Nowhere in the world that I am aware of where there is significant long distance service beyond boutique service, is dispatching done the way you imagine.
 
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mackinaw chief

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It is not up to them.

It is up to the UP dispatchers in Harriman Center in Omaha.


Most, if not all cafe car attendants, put in for restock at the "away" terminal.

To a significant degree it is limited by the standing orders that Amtrak management has set up with Aramark, the commissary contractor.
If Amtrak has a contract with aramark then the east bound should get a replenishment in DEN. Westbound in SLC. To top off supplies as not to run out of food in cafe car. Strange that the dining car has plenty of food for sleeping car passengers . one example in May my Zephyr 6 limped into CHI around 10 pm yet cafe car had plum ran out of food yet the dining car was announcing dinner seating. Or sunset limited NOL LAX. Same thing cafe car shuts down (some contract lingo) just before the California border with Arizona again they announced breakfast seating for sleeping car passengers hmm. Hello Amtrak let's fix this.
 

zephyr17

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If Amtrak has a contract with aramark then the east bound should get a replenishment in DEN. Westbound in SLC. To top off supplies as not to run out of food in cafe car. Strange that the dining car has plenty of food for sleeping car passengers . one example in May my Zephyr 6 limped into CHI around 10 pm yet cafe car had plum ran out of food yet the dining car was announcing dinner seating. Or sunset limited NOL LAX. Same thing cafe car shuts down (some contract lingo) just before the California border with Arizona again they announced breakfast seating for sleeping car passengers hmm. Hello Amtrak let's fix this.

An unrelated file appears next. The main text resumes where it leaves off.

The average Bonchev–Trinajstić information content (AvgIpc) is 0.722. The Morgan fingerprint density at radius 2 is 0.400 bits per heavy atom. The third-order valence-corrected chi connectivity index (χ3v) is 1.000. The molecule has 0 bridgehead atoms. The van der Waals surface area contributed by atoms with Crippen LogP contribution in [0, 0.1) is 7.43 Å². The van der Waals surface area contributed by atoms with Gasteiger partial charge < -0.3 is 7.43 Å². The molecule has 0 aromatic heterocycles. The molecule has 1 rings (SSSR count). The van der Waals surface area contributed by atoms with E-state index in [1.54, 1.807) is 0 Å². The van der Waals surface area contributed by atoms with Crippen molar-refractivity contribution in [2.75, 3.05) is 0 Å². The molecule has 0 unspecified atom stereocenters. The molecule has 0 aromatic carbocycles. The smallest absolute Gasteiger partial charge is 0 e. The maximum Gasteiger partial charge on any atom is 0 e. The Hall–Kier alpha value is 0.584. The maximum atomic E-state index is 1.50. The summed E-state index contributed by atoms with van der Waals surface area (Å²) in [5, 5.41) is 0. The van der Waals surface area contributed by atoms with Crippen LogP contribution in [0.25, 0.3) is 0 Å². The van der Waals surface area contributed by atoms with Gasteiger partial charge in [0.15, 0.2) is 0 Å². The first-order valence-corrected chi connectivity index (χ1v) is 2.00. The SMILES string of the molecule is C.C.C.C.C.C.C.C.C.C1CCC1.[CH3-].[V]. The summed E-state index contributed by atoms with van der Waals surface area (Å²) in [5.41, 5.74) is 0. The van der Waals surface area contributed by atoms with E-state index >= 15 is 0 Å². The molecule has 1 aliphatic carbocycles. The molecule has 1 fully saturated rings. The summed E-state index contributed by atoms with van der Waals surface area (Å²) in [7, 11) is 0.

I do not disagree with you, but no long distance train has mid- route top offs and have not for decades, even back when they ran commissary services themselves. Despite the fact that Aramark has a nationwide presence, Amtrak only contracts for commissary services at terminals.

I am not sure what to make of your comments about the Sunset.

The California-Arizona border is in the middle of the night in both directions. Yuma, right on the border, is at 12:49 am eastbound, 3:47 westbound MST year round (11:49 pm, 2:47 am PT during the winter when California is on Standard Time). The cafe will have been closed for almost two hours westbound if on time and the attendant actually adheres to policy (open 6am - 11 pm. Many LSAs, not all, close up around 10) and closed for hours eastbound.

There is no dining car breakfast service for sleeper passengers at all coming into LA due to very early arrival (5:35 am), so a breakfast announcement is unlikely. If the train is significantly late, they might offer breakfast service if they've stocked supplies for an additional meal.

All onboard service times are based on time, not location.
 
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basketmaker